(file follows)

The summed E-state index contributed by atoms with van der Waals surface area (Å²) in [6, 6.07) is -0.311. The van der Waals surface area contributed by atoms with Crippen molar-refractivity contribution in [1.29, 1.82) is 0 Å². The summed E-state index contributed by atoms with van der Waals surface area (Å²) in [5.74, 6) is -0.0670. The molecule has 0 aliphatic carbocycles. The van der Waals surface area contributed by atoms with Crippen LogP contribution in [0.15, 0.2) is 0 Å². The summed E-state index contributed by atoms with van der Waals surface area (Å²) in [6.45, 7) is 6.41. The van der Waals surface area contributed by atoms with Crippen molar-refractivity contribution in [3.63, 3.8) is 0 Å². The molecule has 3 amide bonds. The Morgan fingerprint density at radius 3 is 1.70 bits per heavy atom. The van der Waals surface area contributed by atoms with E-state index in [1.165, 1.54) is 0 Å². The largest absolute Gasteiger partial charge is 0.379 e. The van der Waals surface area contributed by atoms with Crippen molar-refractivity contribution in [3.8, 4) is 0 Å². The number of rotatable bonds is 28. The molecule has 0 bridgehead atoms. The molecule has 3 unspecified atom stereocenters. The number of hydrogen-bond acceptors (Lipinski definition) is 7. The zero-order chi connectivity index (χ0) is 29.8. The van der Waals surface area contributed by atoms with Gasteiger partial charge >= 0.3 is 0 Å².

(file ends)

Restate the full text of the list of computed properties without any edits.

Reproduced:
The summed E-state index contributed by atoms with van der Waals surface area (Å²) in [6, 6.07) is -0.311. The van der Waals surface area contributed by atoms with Crippen molar-refractivity contribution in [1.29, 1.82) is 0 Å². The summed E-state index contributed by atoms with van der Waals surface area (Å²) in [5.74, 6) is -0.0670. The molecule has 0 aliphatic carbocycles. The van der Waals surface area contributed by atoms with Crippen LogP contribution in [0.15, 0.2) is 0 Å². The summed E-state index contributed by atoms with van der Waals surface area (Å²) in [6.45, 7) is 6.41. The van der Waals surface area contributed by atoms with Crippen molar-refractivity contribution in [3.63, 3.8) is 0 Å². The molecule has 3 amide bonds. The Morgan fingerprint density at radius 3 is 1.70 bits per heavy atom. The van der Waals surface area contributed by atoms with E-state index in [1.165, 1.54) is 0 Å². The largest absolute Gasteiger partial charge is 0.379 e. The van der Waals surface area contributed by atoms with Crippen molar-refractivity contribution in [3.8, 4) is 0 Å². The number of rotatable bonds is 28. The molecule has 0 bridgehead atoms. The molecule has 3 unspecified atom stereocenters. The number of hydrogen-bond acceptors (Lipinski definition) is 7. The zero-order chi connectivity index (χ0) is 29.8. The van der Waals surface area contributed by atoms with Gasteiger partial charge >= 0.3 is 0 Å².